Statement from Tasmina Ahmed-Sheikh

Tasmina Ahmed-Sheikh,

SNP MP for Ochil & South Perthshire, SNP Deputy Shadow Leader of the House of Commons and SNP Spokesperson on Trade and Investment

You can’t fight an idea with brute force. It’s clear that in light of recent attacks in Tunisia and beyond, the battle of hearts and minds will be as important as any other part of our strategy to combat the scourge of terrorism.

So I’ve been encouraged over the past week to hear an increasing number of MPs from across the House of Commons refer to “Daesh” when referring to the group previously called by nearly everyone “Islamic State”.

I was particularly pleased by the more thoughtful response I received from Michael Fallon, the Defence Secretary, to my question in Parliament on the UK Government’s own terminology, who went further than David Cameron did.

While the Government have not signed up completely to adopting the use of Daesh as official policy, they appear to be moving in a similar direction.

This is key, because if we are to make any real progress in tackling the extremist threat we must attempt to cut it off at source, rather than waiting to tackle the violent symptoms. We must do all we can to undermine the legitimacy Daesh needs to maintain a steady flow of recruits to its cause, as well as to disassociate it completely from mainstream Islamic society.

It’s clear that the use of terminology such as Islamic State, ISIL and ISIS gives a veneer of authority to what is fundamentally a brutal terrorist organisation. This group is not in any way a recognised state, is categorically not Islamic, and has no support from our Muslim community.

It’s important to note in this context that the majority of Arabic speakers in the Middle East now use “Daesh”.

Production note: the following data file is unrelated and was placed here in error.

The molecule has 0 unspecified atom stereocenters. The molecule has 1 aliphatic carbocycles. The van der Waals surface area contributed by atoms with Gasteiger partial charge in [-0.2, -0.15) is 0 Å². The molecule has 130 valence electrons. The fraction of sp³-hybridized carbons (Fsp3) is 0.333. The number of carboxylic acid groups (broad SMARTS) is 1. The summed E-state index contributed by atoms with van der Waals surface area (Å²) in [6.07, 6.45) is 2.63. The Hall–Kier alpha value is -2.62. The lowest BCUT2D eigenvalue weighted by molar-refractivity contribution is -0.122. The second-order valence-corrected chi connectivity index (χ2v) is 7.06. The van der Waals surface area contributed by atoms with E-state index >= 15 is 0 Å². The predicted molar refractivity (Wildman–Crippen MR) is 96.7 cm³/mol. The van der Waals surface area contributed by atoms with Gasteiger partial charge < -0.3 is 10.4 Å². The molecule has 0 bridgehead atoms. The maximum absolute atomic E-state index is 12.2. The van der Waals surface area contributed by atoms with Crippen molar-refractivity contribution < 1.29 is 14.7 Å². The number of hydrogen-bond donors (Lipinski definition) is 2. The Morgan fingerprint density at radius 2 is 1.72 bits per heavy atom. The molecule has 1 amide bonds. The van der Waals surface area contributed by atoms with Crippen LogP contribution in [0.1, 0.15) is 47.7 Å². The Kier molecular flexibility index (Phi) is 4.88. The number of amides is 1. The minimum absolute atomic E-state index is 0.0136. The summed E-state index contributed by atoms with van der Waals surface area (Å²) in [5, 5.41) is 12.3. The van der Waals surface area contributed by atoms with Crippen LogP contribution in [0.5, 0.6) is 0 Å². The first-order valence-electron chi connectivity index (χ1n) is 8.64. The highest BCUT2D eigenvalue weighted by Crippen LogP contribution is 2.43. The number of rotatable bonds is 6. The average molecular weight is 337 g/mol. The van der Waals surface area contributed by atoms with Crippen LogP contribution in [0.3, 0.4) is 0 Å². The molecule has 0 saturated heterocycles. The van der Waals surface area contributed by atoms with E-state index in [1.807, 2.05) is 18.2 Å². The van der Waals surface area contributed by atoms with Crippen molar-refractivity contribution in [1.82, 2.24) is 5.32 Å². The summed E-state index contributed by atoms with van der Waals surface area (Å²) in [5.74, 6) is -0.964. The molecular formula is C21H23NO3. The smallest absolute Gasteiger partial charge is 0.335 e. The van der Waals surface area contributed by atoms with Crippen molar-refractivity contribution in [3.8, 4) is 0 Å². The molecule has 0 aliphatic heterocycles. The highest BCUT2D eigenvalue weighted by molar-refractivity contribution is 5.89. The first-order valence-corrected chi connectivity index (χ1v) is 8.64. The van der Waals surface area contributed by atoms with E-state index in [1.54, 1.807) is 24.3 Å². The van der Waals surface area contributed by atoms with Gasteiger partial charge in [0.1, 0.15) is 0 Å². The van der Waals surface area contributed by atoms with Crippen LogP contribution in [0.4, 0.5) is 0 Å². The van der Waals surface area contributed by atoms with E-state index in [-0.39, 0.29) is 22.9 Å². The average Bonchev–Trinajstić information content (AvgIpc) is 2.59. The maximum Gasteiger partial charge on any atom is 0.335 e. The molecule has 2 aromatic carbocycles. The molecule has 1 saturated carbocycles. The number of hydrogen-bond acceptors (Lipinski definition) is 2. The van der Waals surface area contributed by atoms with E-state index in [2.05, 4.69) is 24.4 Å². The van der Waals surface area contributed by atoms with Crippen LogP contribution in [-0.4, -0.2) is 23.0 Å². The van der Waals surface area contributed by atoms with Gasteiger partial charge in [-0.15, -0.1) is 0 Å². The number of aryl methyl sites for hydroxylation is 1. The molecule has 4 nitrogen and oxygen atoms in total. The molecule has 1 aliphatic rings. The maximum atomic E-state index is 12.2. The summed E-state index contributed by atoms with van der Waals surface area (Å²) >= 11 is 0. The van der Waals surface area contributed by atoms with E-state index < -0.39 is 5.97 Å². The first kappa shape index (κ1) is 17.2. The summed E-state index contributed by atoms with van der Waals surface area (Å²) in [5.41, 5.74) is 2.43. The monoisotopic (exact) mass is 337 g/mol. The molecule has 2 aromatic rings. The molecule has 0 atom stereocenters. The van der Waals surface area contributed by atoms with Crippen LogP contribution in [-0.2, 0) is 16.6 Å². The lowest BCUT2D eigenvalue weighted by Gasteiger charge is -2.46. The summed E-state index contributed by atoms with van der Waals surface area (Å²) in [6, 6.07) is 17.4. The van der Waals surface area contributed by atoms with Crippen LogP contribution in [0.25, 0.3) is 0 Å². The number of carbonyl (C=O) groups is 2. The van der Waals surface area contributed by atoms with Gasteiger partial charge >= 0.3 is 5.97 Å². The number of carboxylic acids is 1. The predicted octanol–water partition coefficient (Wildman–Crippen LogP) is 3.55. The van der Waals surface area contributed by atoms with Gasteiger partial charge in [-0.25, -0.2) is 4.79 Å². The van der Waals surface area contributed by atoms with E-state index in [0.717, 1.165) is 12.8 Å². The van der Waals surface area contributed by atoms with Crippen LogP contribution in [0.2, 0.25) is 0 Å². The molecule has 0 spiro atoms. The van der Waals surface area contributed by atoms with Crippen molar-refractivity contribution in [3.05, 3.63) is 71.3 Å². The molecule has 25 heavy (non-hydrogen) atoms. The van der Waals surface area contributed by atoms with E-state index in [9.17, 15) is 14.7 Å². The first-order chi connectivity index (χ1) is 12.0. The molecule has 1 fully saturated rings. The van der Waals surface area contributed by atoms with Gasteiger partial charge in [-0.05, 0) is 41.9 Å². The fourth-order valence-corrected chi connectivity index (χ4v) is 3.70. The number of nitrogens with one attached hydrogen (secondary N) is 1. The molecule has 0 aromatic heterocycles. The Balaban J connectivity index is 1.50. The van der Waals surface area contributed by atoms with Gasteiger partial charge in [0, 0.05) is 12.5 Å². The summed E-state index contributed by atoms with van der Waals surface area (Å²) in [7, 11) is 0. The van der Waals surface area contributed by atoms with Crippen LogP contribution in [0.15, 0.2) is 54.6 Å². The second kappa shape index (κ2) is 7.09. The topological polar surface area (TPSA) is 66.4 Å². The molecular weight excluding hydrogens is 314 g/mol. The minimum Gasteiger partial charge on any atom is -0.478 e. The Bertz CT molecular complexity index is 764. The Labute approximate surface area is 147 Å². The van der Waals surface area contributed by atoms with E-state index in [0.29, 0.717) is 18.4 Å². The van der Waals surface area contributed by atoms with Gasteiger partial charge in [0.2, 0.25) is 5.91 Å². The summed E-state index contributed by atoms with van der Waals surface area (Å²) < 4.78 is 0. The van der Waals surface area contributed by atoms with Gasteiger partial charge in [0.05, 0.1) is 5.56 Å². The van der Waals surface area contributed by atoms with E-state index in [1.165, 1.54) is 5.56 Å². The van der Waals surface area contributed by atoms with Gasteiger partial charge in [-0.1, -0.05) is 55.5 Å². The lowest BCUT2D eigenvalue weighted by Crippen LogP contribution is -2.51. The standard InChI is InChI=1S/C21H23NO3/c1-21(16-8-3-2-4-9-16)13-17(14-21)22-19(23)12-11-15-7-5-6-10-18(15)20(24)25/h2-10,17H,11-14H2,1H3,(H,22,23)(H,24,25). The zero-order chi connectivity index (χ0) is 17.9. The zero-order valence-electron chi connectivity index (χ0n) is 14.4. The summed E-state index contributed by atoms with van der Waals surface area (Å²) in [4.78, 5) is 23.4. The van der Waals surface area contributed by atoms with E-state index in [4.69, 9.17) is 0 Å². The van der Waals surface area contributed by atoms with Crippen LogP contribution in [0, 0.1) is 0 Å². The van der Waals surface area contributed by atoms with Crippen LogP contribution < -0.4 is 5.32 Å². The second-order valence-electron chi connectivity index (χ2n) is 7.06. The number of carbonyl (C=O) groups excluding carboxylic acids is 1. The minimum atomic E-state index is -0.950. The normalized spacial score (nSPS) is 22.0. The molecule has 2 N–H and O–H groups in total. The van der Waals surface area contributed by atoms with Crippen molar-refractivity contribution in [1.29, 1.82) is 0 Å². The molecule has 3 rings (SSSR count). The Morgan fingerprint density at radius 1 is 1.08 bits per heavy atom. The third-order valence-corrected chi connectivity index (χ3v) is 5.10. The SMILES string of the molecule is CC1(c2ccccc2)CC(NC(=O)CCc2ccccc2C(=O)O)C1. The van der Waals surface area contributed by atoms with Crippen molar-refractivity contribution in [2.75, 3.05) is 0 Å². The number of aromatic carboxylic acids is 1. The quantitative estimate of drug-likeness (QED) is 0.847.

Firstly, it’s seen by some as a means to deny the group the ability to define itself. Khaled al-Haj Salih, the Syrian activist who first used the name two years ago, said: “If an organisation wants to call itself ‘the light’, but in fact they are ‘the darkness’, would you comply and call them ‘the light’?”

Secondly, the linguistic roots of the name Daesh, which is short for Al-Dawla Al-Islamiya fi al-Iraq wa’al­ Sham, mean that to the Arabophone, Daesh is clearly a fabricated, made up term. As Alice Guthrie from Free Word put it in a recent article:

“So the insult picked up on by Daesh is not just that the name makes them sound little, silly, and powerless, but that it implies they are monsters, and that they are made-up.”

And if governments, politicians and commentators at home and abroad use the term “Daesh”, the BBC and other broadcasting organisations must surely do so too as part of normal news reporting.

Renaming Daesh will not work on its own, but it is without a doubt an important thread in the blanket of measures that we’ll need to combat extremism across the world today.

Other action must include the use of international aid to fund education projects and work to combat poverty. Funding should be found to continue to fund projects here in the UK which tackle radicalisation, in particular by supporting women and their families to help our younger people make positive choices about their future.

By undermining the credibility that Daesh craves, while also providing young people with positive alternatives to violence, we can make progress towards addressing the underlying causes of terrorism and so prevent those misguided recruits who continue to travel to Syria for what they believe is a religious war.

You can’t defeat an existential threat with bombs and hi-tech surveillance – which is why it’s time to remove any last vestige of claimed legitimacy from Daesh, by calling them for what they are.